We all have bad days. Some worse than others. You might be feeling anxious, stressed, sad, disappointed, or all of the above. It’s a bit easier to cope with all of these big feelings when we have someone nearby to vent to, a therapy session scheduled for that afternoon, or a family member to call for support. But what happens when none of these people happen to be available at the time when you need them? Here are five evidence-based, simple ways you can support yourself on a bad day.

  1. Name that feeling. Are you feeling disappointed, angry, nervous, or lonely? Research indicates that the simple act of naming the feeling helps reduce its intensity. Most of us have been taught (directly or indirectly) to ignore or suppress our feelings. So while this sounds simple, you’re probably not automatically doing it. Next time you’re noticing that your day is feeling rough, stop and ask yourself exactly what emotion(s) are happening.
  2. BFF yourself. Are you maaaaybe being a bit harsh or judgmental toward yourself right now? Try being your own BFF instead. In cognitive behavioral therapy, a widely-validated therapeutic approach, we focus on catching that negative self talk. So imagine what you would say to support a good friend or partner, and direct it toward yourself. We are often so much harder on ourselves than everyone else!
  3. Laugh. You probably aren’t in the mood for giggles. And yet, I bet you can think of a movie, show, or stand-up comic that is guaranteed to make you crack a smile. Whether it’s an Amy Schumer Netflix special, reruns of 30 Rock, or one of my personal favorites, the 1999 cult-classic “Office Space,” it’s helpful to have a go-to for bad days. Even just 5-10 minutes of viewing or listening can help improve your mood a bit.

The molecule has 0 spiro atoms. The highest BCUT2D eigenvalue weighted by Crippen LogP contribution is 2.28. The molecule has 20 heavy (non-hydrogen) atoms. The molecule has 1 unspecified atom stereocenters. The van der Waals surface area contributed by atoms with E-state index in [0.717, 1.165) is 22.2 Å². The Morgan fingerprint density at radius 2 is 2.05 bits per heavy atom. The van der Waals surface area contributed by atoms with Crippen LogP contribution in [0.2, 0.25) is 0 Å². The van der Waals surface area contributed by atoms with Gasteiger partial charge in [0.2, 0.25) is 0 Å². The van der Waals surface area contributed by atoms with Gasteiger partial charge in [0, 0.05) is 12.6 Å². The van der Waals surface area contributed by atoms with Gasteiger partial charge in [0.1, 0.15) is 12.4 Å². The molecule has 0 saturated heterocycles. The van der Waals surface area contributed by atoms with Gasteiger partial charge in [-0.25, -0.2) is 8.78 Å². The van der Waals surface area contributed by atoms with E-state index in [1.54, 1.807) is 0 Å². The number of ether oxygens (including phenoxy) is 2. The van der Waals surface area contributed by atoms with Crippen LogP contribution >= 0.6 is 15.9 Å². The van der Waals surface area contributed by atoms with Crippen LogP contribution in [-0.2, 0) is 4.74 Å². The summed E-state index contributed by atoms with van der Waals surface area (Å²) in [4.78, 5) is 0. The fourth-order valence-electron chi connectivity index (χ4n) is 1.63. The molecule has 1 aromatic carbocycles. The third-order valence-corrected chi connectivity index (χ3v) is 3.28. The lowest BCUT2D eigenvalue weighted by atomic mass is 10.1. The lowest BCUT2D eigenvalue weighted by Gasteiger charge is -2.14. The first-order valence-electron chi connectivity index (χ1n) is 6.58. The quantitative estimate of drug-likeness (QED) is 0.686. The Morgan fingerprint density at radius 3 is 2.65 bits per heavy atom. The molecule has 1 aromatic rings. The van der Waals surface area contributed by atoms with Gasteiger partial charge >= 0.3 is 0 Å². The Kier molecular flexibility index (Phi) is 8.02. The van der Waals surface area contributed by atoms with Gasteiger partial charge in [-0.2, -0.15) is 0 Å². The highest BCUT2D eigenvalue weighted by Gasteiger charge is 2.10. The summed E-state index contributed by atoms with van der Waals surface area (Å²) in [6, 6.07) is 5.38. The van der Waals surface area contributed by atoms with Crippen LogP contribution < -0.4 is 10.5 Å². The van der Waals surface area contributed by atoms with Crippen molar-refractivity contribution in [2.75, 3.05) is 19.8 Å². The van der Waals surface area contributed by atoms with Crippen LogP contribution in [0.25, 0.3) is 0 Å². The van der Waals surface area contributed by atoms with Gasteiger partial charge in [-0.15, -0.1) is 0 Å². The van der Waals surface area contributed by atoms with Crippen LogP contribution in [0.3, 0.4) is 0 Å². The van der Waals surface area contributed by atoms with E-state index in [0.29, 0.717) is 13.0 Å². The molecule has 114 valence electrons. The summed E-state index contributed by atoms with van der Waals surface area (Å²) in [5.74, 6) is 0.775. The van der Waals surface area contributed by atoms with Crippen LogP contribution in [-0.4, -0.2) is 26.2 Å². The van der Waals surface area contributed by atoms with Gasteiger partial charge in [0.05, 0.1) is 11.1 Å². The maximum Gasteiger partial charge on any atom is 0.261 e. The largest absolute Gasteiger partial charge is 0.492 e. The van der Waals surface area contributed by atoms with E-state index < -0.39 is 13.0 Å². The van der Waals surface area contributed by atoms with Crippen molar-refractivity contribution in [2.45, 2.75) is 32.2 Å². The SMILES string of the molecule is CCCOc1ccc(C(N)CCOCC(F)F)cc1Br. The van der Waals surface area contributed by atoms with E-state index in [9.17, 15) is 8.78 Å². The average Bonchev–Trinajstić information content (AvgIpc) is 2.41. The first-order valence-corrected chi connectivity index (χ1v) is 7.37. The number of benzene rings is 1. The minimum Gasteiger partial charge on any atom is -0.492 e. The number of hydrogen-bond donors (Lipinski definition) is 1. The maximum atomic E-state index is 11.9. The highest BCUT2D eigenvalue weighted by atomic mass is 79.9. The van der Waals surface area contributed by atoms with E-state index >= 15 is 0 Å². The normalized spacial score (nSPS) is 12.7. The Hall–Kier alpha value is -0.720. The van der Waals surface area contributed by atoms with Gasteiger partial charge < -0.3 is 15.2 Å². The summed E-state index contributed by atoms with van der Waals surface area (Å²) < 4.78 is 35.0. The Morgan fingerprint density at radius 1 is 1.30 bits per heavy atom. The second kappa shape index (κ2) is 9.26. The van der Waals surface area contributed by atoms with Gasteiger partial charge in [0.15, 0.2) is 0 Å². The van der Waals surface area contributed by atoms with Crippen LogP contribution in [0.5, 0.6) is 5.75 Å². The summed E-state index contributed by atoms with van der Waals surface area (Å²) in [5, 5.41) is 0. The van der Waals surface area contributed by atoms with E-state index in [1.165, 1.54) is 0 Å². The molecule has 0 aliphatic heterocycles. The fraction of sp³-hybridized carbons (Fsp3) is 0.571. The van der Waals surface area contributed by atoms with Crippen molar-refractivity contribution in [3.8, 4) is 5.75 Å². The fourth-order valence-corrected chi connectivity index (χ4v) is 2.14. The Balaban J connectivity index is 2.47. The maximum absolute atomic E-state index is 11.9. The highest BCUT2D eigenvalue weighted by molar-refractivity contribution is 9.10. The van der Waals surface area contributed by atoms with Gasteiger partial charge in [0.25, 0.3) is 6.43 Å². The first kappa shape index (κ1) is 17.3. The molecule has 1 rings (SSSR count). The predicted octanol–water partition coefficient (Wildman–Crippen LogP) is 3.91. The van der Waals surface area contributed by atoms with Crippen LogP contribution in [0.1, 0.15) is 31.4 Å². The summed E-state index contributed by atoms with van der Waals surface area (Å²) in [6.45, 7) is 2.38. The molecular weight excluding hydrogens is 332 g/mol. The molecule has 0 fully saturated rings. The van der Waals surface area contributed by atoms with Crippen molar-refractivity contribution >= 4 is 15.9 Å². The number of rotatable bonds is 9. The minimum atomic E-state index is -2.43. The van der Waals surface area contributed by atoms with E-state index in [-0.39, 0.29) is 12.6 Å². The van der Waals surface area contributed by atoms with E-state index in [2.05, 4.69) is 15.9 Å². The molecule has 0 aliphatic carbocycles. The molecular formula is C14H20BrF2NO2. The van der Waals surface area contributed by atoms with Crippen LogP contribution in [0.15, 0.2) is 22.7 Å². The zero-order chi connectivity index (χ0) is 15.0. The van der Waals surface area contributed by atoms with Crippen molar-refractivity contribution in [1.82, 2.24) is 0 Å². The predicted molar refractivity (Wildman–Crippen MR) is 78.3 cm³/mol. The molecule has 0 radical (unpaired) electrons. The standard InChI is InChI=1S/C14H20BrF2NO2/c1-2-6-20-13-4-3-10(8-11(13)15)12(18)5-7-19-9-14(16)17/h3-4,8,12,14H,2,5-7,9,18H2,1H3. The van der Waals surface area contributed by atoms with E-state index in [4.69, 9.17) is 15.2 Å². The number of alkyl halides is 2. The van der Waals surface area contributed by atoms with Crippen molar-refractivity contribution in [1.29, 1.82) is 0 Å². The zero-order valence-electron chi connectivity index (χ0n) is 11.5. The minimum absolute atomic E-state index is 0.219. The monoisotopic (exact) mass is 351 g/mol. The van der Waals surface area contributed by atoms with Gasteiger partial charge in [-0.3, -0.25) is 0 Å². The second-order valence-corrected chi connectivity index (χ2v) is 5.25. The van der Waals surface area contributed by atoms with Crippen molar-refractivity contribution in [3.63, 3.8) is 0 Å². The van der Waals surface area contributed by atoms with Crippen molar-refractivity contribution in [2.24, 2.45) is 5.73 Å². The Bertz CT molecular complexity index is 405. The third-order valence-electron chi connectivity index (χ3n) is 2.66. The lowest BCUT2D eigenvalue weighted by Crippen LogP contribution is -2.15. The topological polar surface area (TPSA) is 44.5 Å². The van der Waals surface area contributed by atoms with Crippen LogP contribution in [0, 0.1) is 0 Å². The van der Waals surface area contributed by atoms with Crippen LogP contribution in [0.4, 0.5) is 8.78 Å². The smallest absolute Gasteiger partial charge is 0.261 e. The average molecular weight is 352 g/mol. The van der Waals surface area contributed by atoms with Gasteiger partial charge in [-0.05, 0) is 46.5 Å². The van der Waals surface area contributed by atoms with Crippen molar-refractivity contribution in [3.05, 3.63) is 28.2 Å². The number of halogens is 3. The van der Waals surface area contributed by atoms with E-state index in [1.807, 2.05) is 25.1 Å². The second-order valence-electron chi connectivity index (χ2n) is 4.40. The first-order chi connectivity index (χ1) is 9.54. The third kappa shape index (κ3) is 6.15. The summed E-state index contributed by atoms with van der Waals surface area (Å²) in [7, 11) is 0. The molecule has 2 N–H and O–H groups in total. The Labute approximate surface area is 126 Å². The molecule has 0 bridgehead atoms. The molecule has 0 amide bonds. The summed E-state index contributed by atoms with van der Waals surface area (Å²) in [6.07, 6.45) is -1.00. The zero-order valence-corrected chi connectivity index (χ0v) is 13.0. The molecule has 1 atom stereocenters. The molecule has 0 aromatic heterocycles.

4. Move. If you’re feeling anxious or stressed, your body is readying itself for something. It doesn’t realize you’re just going to be sitting on your butt trying to get a report written, or worrying about some rude comment your great aunt made. So, if able, take your body for a walk. A long, intense workout is great, but we can almost always find 10 minutes to take a brisk stroll around the block. Or if walking doesn’t work for you or you need to stay at home, try 10 minutes of stretching,jumping jacks, yoga, or dancing to your favorite tunes. 
  5. Practice acceptance. Ugh, I know. Accepting things sucks sometimes. That’s why I listed it last! But seriously, check in with yourself. Is a part of you trying (or wishing) to control something that you can’t? Are those “shoulds” getting you riled up? The sooner we can get to “it is what it is,” the sooner we’ll be ready to problem-solve and get things back on track. That’s not to say you won’t have feelings. But the “shoulds” can lead to additional feelings like anger that only add to the problem. 

Want to dig a little deeper on some of this stuff? Let’s chat.